While this is something of a repeat, it is tied to current events.
Back in January, when this single was released in advance of Bruce’s album, Wrecking Ball, I chose it for a Music Friday entry:
The repetition of the title, “We Take Care of Our Own”, hammers home the irony of the place where the flag is flown (this throws us off, because Bruce is usually the least ironic of artists). There would seem to be no way to take it other than ironically: good hearts turn to stone, there ain’t no help, the promise from sea to shining sea is gone, but “wherever this flag is flown, we take care of our own.” No one is being taken care of … he can’t get much more clear than “there ain’t no help”.
Yet some folks are apparently unearthing a hopeful message from all of this, as if the mere existence of a Bruce Springsteen song in these dark times is reason to hope (I’m regularly guilty of this idea, myself). … There may be hope elsewhere on the album, and Bruce has a long tradition of finding hope in the midst of despair. But it ain’t here.
The always trustworthy Matt Orel locked onto this at the time:
It didn't take long for history to repeat. Already this morning, a piece in Los Angeles Times was titled, "First take: Bruce Springsteen's patriotic 'We Take Care of Our Own'" According to this misread, the lyrics "offer an affirmation of national glory," and "the title phrase borders on jingoism." Of the chorus, "We take care of our own/Wherever this flag is flown/We take care of our own," the piece concludes, without the barest hint of irony, that it's "about community and pride."
He added, “I hear an accusation, a cry of betrayal from a former believer … the song is one of bitterness, angriness, and is a reminder of who we supposedly were.”
It’s perhaps understandable that some folks would misread this song, as many did with “Born in the U.S.A.” … but this week, a surprising new person jumped onto the Misreading Train.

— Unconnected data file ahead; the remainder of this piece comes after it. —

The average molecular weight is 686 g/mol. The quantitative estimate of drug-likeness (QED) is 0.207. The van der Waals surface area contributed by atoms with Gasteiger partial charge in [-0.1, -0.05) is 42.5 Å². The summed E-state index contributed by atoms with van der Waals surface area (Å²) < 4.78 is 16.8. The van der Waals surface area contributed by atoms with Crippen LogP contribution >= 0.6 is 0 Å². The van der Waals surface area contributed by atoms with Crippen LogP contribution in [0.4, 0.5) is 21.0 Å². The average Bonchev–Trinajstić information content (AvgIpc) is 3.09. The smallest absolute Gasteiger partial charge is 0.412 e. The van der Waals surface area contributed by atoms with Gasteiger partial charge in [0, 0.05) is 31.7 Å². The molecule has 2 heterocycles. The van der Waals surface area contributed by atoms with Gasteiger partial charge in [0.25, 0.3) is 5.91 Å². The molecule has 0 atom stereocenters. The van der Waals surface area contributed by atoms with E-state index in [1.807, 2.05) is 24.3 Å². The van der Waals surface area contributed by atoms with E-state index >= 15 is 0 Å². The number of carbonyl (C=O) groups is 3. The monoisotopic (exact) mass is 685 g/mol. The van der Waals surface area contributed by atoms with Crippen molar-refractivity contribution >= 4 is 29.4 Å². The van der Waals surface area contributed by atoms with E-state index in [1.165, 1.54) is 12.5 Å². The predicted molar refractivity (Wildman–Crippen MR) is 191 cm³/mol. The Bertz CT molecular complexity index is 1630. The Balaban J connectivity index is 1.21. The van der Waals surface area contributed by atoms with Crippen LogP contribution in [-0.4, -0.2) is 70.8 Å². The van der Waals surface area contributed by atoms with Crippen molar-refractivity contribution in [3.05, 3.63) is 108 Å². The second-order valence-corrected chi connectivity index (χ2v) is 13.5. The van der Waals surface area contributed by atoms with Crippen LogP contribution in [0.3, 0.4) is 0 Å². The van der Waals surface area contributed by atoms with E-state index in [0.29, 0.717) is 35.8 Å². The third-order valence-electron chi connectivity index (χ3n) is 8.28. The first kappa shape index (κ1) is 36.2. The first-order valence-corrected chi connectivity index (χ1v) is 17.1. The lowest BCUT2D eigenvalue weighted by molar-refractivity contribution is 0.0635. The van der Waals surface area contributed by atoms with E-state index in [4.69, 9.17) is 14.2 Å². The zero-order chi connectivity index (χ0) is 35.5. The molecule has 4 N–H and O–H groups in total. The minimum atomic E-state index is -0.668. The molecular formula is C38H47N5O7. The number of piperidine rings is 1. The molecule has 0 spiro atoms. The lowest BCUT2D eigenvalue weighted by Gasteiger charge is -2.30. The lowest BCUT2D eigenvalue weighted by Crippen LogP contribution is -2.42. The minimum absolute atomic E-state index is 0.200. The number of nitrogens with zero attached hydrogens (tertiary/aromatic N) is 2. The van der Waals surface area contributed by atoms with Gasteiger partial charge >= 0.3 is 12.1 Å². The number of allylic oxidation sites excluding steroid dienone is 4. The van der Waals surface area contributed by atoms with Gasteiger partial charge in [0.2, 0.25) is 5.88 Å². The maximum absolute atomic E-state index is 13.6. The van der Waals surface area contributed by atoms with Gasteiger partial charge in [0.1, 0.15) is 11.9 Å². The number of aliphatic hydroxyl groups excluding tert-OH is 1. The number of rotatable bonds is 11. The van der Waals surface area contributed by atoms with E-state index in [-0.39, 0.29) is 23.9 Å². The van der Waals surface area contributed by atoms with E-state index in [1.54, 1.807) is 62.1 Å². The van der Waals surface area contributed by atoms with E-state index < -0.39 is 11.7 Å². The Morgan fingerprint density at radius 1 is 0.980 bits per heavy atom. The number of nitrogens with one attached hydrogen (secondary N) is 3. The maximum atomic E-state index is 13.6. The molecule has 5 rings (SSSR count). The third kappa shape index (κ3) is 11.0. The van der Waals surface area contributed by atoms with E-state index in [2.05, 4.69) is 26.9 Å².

Bruce Springsteen appeared with Bill Clinton at a rally for President Obama. At that rally, Bruce sang “We Take Care of Our Own”. Afterwards, I wrote an email to a group of fellow Bruce fans:
I was confused when Bruce sang "We Take Care of Our Own" today. He is rarely ironic ... too straightforward for that ... but WTCOOO is one of his most ironic songs, since he is singing about a country that no longer seems to take care of its own. …
He didn't write this song when Bush was president, he wrote it during the current administration.
So when Bruce sang it as part of a pro-Obama performance, I wondered why he seemed to be misinterpreting it, as well.
I understand Bruce endorsing Obama, and playing for him today. I just don't get his use of that particular song.
Once again, Matt Orel was on the case. “We Take Care of Our Own fired up the crowd. Several months ago I suggested that that song slammed Obama every bit as much as his opponents; while I still hold to that opinion, one would never have gotten that impression from Bruce's performance today.”
Here’s Bruce at the rally (you get a bonus, “This Land Is Your Land”):
And here he is, offering up an angrier version of the song (this video comes from TheMagikRat, who turns out the most amazing audience-shot concert videos I’ve ever seen on YouTube):